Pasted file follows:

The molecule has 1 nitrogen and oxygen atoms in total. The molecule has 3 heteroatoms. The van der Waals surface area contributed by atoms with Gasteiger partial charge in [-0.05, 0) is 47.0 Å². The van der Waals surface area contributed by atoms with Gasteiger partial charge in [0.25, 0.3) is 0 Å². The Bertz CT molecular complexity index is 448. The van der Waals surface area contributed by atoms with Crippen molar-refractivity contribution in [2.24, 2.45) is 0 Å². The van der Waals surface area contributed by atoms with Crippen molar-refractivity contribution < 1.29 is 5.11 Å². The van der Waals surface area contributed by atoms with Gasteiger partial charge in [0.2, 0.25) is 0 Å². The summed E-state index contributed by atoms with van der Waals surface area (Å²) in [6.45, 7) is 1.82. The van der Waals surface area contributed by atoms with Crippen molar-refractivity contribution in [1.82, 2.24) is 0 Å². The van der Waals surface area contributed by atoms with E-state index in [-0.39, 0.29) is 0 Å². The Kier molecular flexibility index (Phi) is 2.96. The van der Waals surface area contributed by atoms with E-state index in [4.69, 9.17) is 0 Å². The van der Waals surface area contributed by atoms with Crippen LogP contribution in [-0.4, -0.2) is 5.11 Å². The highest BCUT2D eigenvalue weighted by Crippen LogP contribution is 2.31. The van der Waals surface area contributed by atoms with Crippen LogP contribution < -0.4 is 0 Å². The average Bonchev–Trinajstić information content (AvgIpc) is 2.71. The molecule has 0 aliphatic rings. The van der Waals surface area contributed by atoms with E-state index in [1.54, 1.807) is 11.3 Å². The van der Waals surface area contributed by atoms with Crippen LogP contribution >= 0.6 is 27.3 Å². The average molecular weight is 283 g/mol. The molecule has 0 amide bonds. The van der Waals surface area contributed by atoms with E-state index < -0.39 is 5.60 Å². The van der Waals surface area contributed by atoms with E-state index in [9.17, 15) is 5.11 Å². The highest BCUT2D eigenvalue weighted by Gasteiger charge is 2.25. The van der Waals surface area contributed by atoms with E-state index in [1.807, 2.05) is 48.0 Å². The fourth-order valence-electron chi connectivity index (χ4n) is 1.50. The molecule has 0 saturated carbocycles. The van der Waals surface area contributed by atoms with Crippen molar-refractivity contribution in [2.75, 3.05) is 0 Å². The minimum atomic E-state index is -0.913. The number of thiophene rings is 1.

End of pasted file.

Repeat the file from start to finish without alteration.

The molecule has 1 nitrogen and oxygen atoms in total. The molecule has 3 heteroatoms. The van der Waals surface area contributed by atoms with Gasteiger partial charge in [-0.05, 0) is 47.0 Å². The van der Waals surface area contributed by atoms with Gasteiger partial charge in [0.25, 0.3) is 0 Å². The Bertz CT molecular complexity index is 448. The van der Waals surface area contributed by atoms with Crippen molar-refractivity contribution in [2.24, 2.45) is 0 Å². The van der Waals surface area contributed by atoms with Crippen molar-refractivity contribution < 1.29 is 5.11 Å². The van der Waals surface area contributed by atoms with Gasteiger partial charge in [0.2, 0.25) is 0 Å². The summed E-state index contributed by atoms with van der Waals surface area (Å²) in [6.45, 7) is 1.82. The van der Waals surface area contributed by atoms with Crippen molar-refractivity contribution in [1.82, 2.24) is 0 Å². The van der Waals surface area contributed by atoms with E-state index in [-0.39, 0.29) is 0 Å². The Kier molecular flexibility index (Phi) is 2.96. The van der Waals surface area contributed by atoms with E-state index in [4.69, 9.17) is 0 Å². The van der Waals surface area contributed by atoms with Crippen LogP contribution in [-0.4, -0.2) is 5.11 Å². The highest BCUT2D eigenvalue weighted by Crippen LogP contribution is 2.31. The van der Waals surface area contributed by atoms with Crippen LogP contribution < -0.4 is 0 Å². The average Bonchev–Trinajstić information content (AvgIpc) is 2.71. The molecule has 0 aliphatic rings. The van der Waals surface area contributed by atoms with E-state index in [1.54, 1.807) is 11.3 Å². The van der Waals surface area contributed by atoms with Crippen LogP contribution >= 0.6 is 27.3 Å². The average molecular weight is 283 g/mol. The molecule has 0 amide bonds. The van der Waals surface area contributed by atoms with E-state index < -0.39 is 5.60 Å². The van der Waals surface area contributed by atoms with E-state index in [9.17, 15) is 5.11 Å². The highest BCUT2D eigenvalue weighted by Gasteiger charge is 2.25. The van der Waals surface area contributed by atoms with E-state index in [1.807, 2.05) is 48.0 Å². The fourth-order valence-electron chi connectivity index (χ4n) is 1.50. The molecule has 0 saturated carbocycles. The van der Waals surface area contributed by atoms with Crippen molar-refractivity contribution in [2.75, 3.05) is 0 Å². The minimum atomic E-state index is -0.913. The number of thiophene rings is 1.